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Comments

Our betters in the MSM assured us that only good people were coming, that there were no bad guys with them. CNN couldn’t find any and they were looking really hard…

We were told, TOLD, that it was just families fleeing oppression and gang violence. And today we find out that, instead of fleeing gang violence, they have gang members with them?

That is unpossible!

    RedEchos in reply to RedEchos. | November 21, 2018 at 1:46 pm

    Oh, and this turd: “…John Cohen, former acting undersecretary of intelligence for DHS, …raise some concerns about the allocation of resources.

    “Those resources have to come from some place. They are not being devoted to thwarting terrorist threats, mass shootings, mailed fentanyl coming into the country or cyberattacks,” said Cohen.”

    So keeping criminals out is questionable allocation of resources? Letting in thousands of people who have to be taken care of by the taxpayers is not questionable allocation of resources? The amount that will be spent on informants is a drop in the bucket compared to what will spent.

“Those resources have to come from some place. They are not being devoted to thwarting terrorist threats, mass shootings, mailed fentanyl coming into the country or cyberattacks,” said Cohen.

Yeah, but those resources are being used *successfully* to prevent known criminal activity. So buzz off, nitwit.

Emigration reform in order to reduce collateral damage at both ends of the bridge and throughout. Also, a good neighbor policy, where people tend their own “gardens” (e.g. nation), and offer aid when necessary or requested to promote the former. American and Mexican civil rights, life, and health, should not be light treated for causes of social justice, democratic leverage, secular religious profits, or business interests.

No $h1+, Sherlock!

NBC traitors letting the caravan members know that there are paid informants. Or maybe Cohen is the traitor for telling NBC.

The process for asylum is slow as border inspectors only process 100 claims a day.

I see no mention of concern in Tijuana about what to do with asylum applicants who are rejected. Perhaps there aren’t any. If “process” means “allow to sail on through,” this foreign invasion will be successful.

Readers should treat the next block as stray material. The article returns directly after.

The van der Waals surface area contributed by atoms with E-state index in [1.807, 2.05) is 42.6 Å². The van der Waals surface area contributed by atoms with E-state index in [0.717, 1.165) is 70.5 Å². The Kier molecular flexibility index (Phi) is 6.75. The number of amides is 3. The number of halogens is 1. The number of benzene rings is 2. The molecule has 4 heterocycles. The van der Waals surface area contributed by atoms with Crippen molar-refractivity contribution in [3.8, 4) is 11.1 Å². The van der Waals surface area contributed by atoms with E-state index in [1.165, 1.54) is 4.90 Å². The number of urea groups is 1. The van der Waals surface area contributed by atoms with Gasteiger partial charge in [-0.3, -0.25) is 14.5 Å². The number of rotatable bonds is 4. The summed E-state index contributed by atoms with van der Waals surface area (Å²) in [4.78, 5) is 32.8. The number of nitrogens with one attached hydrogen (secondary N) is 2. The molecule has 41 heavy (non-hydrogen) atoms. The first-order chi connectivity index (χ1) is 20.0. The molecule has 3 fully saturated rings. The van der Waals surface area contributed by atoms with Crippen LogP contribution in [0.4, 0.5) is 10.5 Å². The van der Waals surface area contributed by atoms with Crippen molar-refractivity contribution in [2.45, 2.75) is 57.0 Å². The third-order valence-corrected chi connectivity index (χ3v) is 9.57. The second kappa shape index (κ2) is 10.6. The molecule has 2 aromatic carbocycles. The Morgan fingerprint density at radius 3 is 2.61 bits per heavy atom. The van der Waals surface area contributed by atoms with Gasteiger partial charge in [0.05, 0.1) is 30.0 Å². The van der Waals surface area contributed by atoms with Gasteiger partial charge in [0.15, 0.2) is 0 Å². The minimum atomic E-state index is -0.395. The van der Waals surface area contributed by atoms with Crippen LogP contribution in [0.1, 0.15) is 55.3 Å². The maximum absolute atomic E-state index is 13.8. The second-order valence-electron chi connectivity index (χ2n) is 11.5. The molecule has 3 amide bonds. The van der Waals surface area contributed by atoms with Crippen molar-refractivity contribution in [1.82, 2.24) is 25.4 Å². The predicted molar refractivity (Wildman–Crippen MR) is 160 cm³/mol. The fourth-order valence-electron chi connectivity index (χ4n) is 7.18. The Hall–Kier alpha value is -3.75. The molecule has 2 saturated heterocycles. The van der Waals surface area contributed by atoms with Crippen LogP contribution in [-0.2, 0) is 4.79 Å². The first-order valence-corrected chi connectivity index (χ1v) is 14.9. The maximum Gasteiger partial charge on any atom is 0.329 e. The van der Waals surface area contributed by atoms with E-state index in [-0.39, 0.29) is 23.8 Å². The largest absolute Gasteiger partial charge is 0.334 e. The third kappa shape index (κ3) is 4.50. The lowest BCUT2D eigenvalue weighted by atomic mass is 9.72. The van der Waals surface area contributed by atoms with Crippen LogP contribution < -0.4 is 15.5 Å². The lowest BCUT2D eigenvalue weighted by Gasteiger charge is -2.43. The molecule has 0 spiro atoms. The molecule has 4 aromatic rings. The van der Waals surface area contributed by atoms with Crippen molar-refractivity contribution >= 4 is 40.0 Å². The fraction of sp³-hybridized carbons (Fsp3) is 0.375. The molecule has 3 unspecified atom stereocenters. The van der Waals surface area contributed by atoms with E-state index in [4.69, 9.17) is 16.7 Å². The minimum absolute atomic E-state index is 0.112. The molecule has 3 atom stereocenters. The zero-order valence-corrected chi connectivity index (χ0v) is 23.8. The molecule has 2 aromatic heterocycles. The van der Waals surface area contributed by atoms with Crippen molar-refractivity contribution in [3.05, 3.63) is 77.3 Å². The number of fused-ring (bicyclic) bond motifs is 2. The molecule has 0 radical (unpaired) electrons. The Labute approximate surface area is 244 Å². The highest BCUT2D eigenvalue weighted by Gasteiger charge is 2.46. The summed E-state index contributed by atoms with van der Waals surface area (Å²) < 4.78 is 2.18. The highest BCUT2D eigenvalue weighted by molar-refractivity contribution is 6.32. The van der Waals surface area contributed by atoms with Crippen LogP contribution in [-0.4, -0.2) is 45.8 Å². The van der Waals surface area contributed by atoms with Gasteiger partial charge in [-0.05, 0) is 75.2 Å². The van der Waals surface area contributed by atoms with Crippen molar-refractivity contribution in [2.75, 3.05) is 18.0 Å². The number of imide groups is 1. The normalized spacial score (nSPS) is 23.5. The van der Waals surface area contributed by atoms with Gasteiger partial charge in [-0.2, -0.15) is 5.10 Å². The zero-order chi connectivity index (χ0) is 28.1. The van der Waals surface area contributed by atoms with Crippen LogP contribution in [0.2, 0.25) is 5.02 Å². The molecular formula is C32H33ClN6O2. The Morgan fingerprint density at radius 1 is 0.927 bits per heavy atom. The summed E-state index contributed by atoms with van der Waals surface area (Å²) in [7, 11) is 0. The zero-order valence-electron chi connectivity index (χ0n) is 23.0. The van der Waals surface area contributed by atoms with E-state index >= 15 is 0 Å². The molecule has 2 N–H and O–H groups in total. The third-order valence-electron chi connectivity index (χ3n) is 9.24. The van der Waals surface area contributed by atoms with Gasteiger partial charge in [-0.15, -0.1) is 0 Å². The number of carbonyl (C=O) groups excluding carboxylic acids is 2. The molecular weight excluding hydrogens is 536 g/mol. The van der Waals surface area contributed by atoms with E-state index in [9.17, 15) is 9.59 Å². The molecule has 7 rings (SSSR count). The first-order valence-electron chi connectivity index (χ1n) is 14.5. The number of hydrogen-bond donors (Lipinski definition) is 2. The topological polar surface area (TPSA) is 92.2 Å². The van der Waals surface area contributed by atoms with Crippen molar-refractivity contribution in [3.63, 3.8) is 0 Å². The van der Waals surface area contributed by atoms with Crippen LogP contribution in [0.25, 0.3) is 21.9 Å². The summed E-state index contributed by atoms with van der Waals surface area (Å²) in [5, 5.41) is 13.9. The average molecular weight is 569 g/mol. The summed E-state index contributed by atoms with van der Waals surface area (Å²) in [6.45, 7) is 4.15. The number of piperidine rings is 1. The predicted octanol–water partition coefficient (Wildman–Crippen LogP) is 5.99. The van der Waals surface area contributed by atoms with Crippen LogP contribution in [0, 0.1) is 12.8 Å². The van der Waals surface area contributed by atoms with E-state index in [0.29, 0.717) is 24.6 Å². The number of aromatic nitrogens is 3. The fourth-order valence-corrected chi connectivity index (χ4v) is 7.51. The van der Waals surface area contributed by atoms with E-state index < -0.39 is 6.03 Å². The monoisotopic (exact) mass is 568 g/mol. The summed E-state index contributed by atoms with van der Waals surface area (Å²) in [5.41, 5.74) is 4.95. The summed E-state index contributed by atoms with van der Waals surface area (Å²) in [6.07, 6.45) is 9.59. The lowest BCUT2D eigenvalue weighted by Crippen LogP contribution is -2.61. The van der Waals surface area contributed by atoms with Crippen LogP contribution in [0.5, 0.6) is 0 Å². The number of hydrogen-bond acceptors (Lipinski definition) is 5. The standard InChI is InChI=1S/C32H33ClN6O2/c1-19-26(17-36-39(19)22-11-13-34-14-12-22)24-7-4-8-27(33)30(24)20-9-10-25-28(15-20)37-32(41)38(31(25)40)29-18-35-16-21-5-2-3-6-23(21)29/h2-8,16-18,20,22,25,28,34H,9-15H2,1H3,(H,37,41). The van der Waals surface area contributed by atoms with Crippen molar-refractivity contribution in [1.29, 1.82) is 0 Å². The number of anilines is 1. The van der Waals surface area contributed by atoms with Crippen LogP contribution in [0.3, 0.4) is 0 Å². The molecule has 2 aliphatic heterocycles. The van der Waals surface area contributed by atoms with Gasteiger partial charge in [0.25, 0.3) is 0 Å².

If I understand the new policy correctly (called “Stay in Mexico”), the idea is to force them to complete and submit their requests for asylum in Mexico but here is the catch: they have to make their case that they fear persecution at the hands of Mexico. That is interesting if true.

    The proper procedure has been to apply for asylum at a US Embassy or consulate in your country of origin. But since Mexico allowed this mob through their southern border and assisted them along the way to the US border, they became Mexico’s problem. In other words, they are stuck in Mexico.

    Tijuana has already lost patience and at 100 applications per day which projects to 1,000 to 1,200 (and growing) days to work through, this will soon become a pressure cooker of tensions between Mexican citizens and their government. The cartels control most of Mexico so the solution may not even be available to the Mexican government. They will need our help eventually.

    If the invaders decide to storm the border, it is no longer a policing issue but an all-out invasion which is why our troops are there. People will get killed and rightly so. This will not be good for Mexico. Over 100,000 Mexicans legally cross the border each day to make a living. That will end.

    At some point, Mexico will have to step in and separate the women and children and take them away from danger. The invaders, facing the reality that many will die if they don’t rethink their plans, might rethink.

    Maybe the ambassador’s charge of narrative signals that the solution is already afoot. We don’t want these hoodlums and neither does Mexico. Maybe that is what is being negotiated.